Operating Cash Flow Ratio Formula - How to Calculate Operating Cash Flow Ratio

Vivien Thuri

Understanding and identifying operating cash flow ratio is a crucial part of financial monitoring to ensure businesses are performing well.

Operating cash flow (OCF) ratio is a metric to help understand how liabilities are impacting a business and whether it’s in the best position to grow.

This article will look at what operating cash flow ratio is, the formula to calculate operating cash flow ratio, and examples to help you better understand the role of this metric.

What is operating cash flow ratio?

Let’s first dive into what operating cash flow ratio is.

Essentially, cash flow ratio is a metric that focuses on liquidity and understanding the financial performance of a business.

Operating cash flow ratio is a measure of whether companies can pay off liabilities with the cash flow generated from business operations.

It’s easy to get it confused with operating cash flow, but there is a difference.

  • Operating cash flow looks solely at how much cash is coming in and out due to the operation of a business.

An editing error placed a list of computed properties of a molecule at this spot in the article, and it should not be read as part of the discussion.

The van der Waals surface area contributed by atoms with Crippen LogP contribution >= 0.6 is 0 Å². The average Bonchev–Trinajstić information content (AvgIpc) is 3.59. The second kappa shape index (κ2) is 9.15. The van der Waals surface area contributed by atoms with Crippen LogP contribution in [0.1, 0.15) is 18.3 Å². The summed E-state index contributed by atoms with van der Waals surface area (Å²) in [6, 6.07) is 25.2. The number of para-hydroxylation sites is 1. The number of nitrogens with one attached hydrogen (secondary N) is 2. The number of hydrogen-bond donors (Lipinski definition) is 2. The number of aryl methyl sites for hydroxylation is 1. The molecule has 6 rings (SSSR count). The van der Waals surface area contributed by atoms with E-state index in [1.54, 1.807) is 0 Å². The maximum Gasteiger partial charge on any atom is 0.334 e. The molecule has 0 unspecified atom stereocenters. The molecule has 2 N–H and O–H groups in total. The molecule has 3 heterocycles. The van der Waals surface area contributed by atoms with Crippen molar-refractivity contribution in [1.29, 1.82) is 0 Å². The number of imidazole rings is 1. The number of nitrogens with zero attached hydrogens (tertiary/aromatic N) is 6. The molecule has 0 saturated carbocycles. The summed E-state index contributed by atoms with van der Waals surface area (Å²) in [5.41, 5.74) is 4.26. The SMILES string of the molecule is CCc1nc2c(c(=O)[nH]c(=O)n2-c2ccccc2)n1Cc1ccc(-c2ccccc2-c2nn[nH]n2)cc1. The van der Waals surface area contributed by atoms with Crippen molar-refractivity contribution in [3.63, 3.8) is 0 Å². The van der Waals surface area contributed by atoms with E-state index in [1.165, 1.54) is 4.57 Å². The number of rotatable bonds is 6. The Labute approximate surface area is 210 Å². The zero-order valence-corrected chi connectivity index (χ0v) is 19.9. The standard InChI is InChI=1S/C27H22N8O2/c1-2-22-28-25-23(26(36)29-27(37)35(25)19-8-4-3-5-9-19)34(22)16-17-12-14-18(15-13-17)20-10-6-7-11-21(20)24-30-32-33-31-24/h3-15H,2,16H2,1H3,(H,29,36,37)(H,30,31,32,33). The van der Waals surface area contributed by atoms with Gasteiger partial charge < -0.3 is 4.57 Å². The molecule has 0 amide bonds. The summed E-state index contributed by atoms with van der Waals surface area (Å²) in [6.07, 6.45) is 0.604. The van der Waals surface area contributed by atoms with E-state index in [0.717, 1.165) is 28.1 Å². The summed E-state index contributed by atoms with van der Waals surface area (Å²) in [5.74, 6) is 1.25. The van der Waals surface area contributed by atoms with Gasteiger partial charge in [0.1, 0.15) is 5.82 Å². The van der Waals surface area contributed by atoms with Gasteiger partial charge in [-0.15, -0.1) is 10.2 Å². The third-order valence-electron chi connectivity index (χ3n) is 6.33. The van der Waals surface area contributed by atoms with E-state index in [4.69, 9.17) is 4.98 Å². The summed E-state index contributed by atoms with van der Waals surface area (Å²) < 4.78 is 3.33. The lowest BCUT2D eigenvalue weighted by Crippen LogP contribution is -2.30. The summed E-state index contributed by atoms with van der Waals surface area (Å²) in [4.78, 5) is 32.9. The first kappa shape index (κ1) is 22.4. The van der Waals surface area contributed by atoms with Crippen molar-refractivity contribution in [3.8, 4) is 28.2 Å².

• Operating cash flow ratio looks at whether current cash flow adequately enables businesses to pay off their liabilities.

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Operating cash flow ratio - formula

Now that a definition has been established, it’s time to look at how to calculate operating cash flow ratio.

The formula is:

Operating Cash Flow Ratio = Operating cash flow / Current Liabilities¹ ²

Let’s take each component individually to understand what number needs to be plugged in.

  • Operating cash flow is the cash generated through a company’s normal business operation.

  • Current liabilities are defined as any debt or obligation your business must pay to creditors within a year.

Operating cash flow ratio - example

While operating expenses and current liabilities will differ based on the sector and industry, it’s important to understand each category to make calculating operating cash flow ratio easier.

Examples of operating cash flow can include:

  • wage expenses, such as if you’re paying employees overseas from within the US

  • any office rent and expenses for multiple locations where you’re operating

  • inventory storage and warehouses across different locations, etc.

Current liabilities refer to short-term financial payments businesses are obligated to make, typically within one year of a business operating cycle.

Examples can include:

  • supplier payments

  • short-term debt payments such as loans

  • and dividend payments to investors.

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  1. Corporate finance institute - Operating cash flow ratio
  2. Gocardless - Operating cash flow ratio formula

All sources checked 30 September 2021

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